5. Intellectual/Developmental Disabilities -Special Maintenance Needs Allowance - LTSS beneficiaries participating in the RI Department of Behavioral Healthcare, Developmental Disabilities and Hospitals (BHDDH) Development Disabilities (DD) Program or the EOHHS Habilitation Program who are employed are eligible for the intellectual/developmental disabilities - special maintenance needs allowance and an additional amount of earned income up to but not exceeding 300 percent of the SSI income standard.

6. Exceptions - A beneficiary may receive an allowance that is above the maintenance of need allowance set by the State when:

a. Court-ordered. A court-order may require the allocation of a different portion of the beneficiary’s income to a spouse or a dependent as indicated in § 8.6(A)(2)(b)(5) of this Part; or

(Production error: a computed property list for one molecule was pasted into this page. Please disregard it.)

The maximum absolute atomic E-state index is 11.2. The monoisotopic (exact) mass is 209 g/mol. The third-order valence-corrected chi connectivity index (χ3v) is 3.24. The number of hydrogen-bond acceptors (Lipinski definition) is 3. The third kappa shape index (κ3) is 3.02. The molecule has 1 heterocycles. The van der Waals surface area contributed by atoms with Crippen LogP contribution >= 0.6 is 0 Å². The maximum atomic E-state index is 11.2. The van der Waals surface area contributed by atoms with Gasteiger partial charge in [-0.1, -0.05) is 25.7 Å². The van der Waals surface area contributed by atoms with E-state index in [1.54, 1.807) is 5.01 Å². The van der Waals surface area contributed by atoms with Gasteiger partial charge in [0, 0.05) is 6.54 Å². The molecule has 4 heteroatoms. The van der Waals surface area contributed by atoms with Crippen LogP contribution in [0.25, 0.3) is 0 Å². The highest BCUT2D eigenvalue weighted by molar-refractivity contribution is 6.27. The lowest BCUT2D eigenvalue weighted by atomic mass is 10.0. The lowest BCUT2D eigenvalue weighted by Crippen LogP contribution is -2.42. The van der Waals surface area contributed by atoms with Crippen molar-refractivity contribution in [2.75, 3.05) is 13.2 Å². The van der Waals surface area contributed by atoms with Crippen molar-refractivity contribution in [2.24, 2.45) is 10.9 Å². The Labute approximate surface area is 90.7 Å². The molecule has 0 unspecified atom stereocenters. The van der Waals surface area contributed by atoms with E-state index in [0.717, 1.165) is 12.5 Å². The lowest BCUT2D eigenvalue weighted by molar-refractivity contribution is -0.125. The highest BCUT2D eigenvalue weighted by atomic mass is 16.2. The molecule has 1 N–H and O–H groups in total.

b. EOHHS Hearing Decision. Upon presenting evidence of hardship in an EOHHS administrative fair hearing, the maintenance of need allowance for a beneficiary living at home may be increased if the amount provided is insufficient based on a reasonable assessment of need, as is required in 42 C.F.R. § 435.735(c)(1). Such an assessment must consider evidence that pertains directly to a beneficiary's need to maintain shelter including, but not limited to, rent or mortgage payments, property related taxes, fees and/or insurance, and utility costs. Hardships affecting home stability resulting from natural or human-made disasters such as a fire, weather damage, criminal acts may also be considered. The HCBS maintenance needs allowance increase may not exceed the minimum monthly maintenance of needs allowance in any given year.